This page presents selected slides and notes used during the lecture portion of the class. This includes sessions on the communications aspect of the class: oral presentations and writing reports.
Orientation lecture by Dr. Natalie Kuldell (PDF)
Module 1: Genome Engineering
Instructors: Prof. Drew Endy, Dr. Natalie Kuldell, and Dr. Agi Stachowiak
Lecturer: Prof. Drew Endy
TA: Laure-Anne Ventouras
In this experiment, we will consider the genome of a virus, namely the bacteriophage M13. M13 is a self-assembling nano-machine with a compact genome that has been optimized by evolution to commandeer its bacterial host. Approximately 1000 new viruses are generated from a single infection event. Imagine harnessing this production. What could we build and what natural processes could we better understand? One approach we’ll take is to modify the existing genome in a subtle but useful way, namely by adding a useful sequence-tag that modifies the bacteriophage coat. We’ll examine how this modification affects the coat protein’s expression and overall phage production. Another approach we’ll take is to start from scratch, undertaking a full throttle redesign of the bacteriophage genome. We’ll employ a commercial DNA synthesis company to compile the redesigned genomic program and then we’ll see if it encoded infective M13 and if the genome of the bacterial host affects bacteriophage production. Through these investigations we’ll ask: is nature’s M13 genome “perfect” or can we do better?
Photo of M13-coated coli removed due to copyright restrictions.
Map of M13 genome from M. Blaber. (Images courtesy of Dr. Michael Blaber. Used with permission.)
|SES #||MODULE DAY||TOPICS|
|2||1||Start-up genome engineering (PDF)|
|3||2||Agarose gel electrophoresis (PDF)|
|4||3||DNA ligation and bacterial transformation (PDF)|
|5||4||Examine candidate clones (PDF)|
Lecture on oral presentations (PDF)
|7||6||Western analysis (PDF)|
Probe western (PDF - 1.1 MB)
Lecture on environmental health and safety
Module 2: Expression Engineering
Instructors: Dr. Natalie Kuldell and Dr. Agi Stachowiak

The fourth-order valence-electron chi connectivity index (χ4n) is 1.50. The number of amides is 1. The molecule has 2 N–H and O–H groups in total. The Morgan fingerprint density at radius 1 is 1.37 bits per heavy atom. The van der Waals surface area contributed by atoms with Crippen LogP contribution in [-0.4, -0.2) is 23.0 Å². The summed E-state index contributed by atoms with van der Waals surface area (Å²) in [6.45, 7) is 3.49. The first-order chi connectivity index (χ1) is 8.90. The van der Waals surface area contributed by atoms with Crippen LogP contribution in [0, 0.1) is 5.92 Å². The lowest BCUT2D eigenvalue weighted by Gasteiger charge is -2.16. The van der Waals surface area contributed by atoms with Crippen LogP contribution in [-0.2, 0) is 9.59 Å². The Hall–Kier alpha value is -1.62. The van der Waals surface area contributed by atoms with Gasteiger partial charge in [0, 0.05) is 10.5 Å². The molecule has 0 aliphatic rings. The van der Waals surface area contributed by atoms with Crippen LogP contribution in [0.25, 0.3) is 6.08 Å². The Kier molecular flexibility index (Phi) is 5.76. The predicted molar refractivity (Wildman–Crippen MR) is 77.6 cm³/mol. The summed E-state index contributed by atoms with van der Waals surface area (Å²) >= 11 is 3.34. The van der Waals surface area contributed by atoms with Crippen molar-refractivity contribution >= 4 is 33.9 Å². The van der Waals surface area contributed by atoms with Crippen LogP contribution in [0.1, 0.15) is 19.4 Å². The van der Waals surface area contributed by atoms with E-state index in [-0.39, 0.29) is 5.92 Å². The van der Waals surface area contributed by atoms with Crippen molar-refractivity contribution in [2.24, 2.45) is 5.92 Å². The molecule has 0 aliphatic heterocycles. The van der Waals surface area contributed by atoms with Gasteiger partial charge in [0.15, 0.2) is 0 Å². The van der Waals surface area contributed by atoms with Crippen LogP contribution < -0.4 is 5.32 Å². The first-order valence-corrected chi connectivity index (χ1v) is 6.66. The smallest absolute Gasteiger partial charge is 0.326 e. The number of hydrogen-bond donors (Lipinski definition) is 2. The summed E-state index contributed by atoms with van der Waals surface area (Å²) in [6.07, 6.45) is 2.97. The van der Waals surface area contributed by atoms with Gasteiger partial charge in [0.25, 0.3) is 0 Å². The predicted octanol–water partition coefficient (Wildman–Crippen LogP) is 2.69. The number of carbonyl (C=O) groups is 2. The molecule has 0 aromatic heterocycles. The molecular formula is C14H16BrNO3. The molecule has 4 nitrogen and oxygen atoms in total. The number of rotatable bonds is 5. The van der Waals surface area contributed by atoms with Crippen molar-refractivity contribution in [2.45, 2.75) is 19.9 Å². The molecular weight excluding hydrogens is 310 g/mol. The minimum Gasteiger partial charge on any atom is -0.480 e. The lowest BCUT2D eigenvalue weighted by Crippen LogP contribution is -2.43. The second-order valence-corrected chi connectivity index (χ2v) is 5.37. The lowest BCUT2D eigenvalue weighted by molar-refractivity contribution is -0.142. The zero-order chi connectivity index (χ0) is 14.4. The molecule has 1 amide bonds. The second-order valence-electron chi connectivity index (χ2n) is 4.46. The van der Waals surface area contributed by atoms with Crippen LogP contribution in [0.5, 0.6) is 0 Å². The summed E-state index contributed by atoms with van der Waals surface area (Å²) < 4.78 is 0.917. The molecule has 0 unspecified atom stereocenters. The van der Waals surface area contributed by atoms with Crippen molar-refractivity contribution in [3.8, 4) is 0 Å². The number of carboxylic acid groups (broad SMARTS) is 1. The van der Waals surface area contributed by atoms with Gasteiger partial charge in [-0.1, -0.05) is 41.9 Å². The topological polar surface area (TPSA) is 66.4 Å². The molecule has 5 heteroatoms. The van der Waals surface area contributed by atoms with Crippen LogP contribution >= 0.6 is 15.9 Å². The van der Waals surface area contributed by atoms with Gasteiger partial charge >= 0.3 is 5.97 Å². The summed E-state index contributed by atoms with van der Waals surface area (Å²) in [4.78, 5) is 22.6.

Lecturer: Dr. Natalie Kuldell
TA: Alice Lo
In this experiment, we will consider unintended and unpredicted effects of an experimental perturbation. Our goal is a precise one, namely to silence gene expression of a measurable gene, luciferase, using RNA interference (RNAi). Each group will begin by designing a short interfering RNA (siRNA) against luciferase, but as we’ll see, siRNAs can vary in efficacy and specificity. After transfecting a mammalian cell line with the siRNA you’ve designed and a reporter plasmid, we will evaluate the silencing using a luciferase assay and microarray technology. The first assay evaluates the efficacy of the siRNA in silencing. The second assay gives genome-wide expression data to reveal the specificity of your siRNA for the gene you’ve targeted. Through this combined approach, we’ll assess the balance of targeted and off-target effects.
Child jumping through sprinkler, with sunlight. Photo by Natalie Kuldell.
|SES #||MODULE DAY||TOPICS|
|10||1||siRNA design and introduction to cell culture (PDF - 1.0 MB)|
|11||2||Transfection (PDF - 1.1 MB)|
|12||3||Luciferase assays and RNA prep (PDF)|
Lecture on written reports and scientific writing (PDF)
|14||5||cDNA synthesis and microarray (PDF - 1.0 MB)|
|15||6||Microarray data analysis|
|16||7||High throughput technologies (PDF)|
Module 3: Biomaterials Engineering
Lecturer: Prof. Angela Belcher
Content for this module is not available in OCW, because it is based on recent research that is being prepared for formal publication.